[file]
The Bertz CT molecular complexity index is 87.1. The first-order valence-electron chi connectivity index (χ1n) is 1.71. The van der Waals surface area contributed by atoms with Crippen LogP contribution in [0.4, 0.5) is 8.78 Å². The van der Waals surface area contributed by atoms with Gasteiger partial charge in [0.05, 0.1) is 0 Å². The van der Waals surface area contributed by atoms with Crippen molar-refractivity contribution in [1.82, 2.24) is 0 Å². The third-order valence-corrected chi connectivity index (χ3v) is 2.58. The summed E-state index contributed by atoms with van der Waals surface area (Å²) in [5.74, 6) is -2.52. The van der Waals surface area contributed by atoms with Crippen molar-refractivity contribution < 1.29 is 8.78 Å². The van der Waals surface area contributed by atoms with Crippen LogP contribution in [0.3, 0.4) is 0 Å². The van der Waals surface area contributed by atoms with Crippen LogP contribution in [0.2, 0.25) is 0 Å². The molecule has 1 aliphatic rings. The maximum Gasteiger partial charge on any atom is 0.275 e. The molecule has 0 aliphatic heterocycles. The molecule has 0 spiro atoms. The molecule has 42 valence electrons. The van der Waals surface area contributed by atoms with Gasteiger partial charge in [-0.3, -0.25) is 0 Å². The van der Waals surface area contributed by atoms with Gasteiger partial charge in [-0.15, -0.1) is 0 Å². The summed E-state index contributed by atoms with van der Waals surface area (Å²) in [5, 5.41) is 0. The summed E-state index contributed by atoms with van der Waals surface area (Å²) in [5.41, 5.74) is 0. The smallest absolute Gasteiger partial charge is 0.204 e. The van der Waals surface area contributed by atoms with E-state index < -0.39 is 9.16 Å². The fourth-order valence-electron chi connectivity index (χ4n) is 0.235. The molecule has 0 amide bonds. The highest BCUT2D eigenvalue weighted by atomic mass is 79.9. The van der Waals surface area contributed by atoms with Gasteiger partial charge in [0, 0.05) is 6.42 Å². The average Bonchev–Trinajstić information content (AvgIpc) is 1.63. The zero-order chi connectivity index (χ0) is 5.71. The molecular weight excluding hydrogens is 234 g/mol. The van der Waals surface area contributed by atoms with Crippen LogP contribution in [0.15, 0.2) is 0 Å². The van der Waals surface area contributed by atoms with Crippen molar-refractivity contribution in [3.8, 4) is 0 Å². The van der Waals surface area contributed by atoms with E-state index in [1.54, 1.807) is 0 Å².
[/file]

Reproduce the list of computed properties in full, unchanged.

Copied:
The Bertz CT molecular complexity index is 87.1. The first-order valence-electron chi connectivity index (χ1n) is 1.71. The van der Waals surface area contributed by atoms with Crippen LogP contribution in [0.4, 0.5) is 8.78 Å². The van der Waals surface area contributed by atoms with Gasteiger partial charge in [0.05, 0.1) is 0 Å². The van der Waals surface area contributed by atoms with Crippen molar-refractivity contribution in [1.82, 2.24) is 0 Å². The third-order valence-corrected chi connectivity index (χ3v) is 2.58. The summed E-state index contributed by atoms with van der Waals surface area (Å²) in [5.74, 6) is -2.52. The van der Waals surface area contributed by atoms with Crippen molar-refractivity contribution < 1.29 is 8.78 Å². The van der Waals surface area contributed by atoms with Crippen LogP contribution in [0.3, 0.4) is 0 Å². The van der Waals surface area contributed by atoms with Crippen LogP contribution in [0.2, 0.25) is 0 Å². The molecule has 1 aliphatic rings. The maximum Gasteiger partial charge on any atom is 0.275 e. The molecule has 0 aliphatic heterocycles. The molecule has 0 spiro atoms. The molecule has 42 valence electrons. The van der Waals surface area contributed by atoms with Gasteiger partial charge in [-0.3, -0.25) is 0 Å². The van der Waals surface area contributed by atoms with Gasteiger partial charge in [-0.15, -0.1) is 0 Å². The summed E-state index contributed by atoms with van der Waals surface area (Å²) in [5, 5.41) is 0. The summed E-state index contributed by atoms with van der Waals surface area (Å²) in [5.41, 5.74) is 0. The smallest absolute Gasteiger partial charge is 0.204 e. The van der Waals surface area contributed by atoms with E-state index < -0.39 is 9.16 Å². The fourth-order valence-electron chi connectivity index (χ4n) is 0.235. The molecule has 0 amide bonds. The highest BCUT2D eigenvalue weighted by atomic mass is 79.9. The van der Waals surface area contributed by atoms with Gasteiger partial charge in [0, 0.05) is 6.42 Å². The average Bonchev–Trinajstić information content (AvgIpc) is 1.63. The zero-order chi connectivity index (χ0) is 5.71. The molecular weight excluding hydrogens is 234 g/mol. The van der Waals surface area contributed by atoms with Crippen LogP contribution in [0.15, 0.2) is 0 Å². The van der Waals surface area contributed by atoms with Crippen molar-refractivity contribution in [3.8, 4) is 0 Å². The van der Waals surface area contributed by atoms with E-state index in [1.54, 1.807) is 0 Å².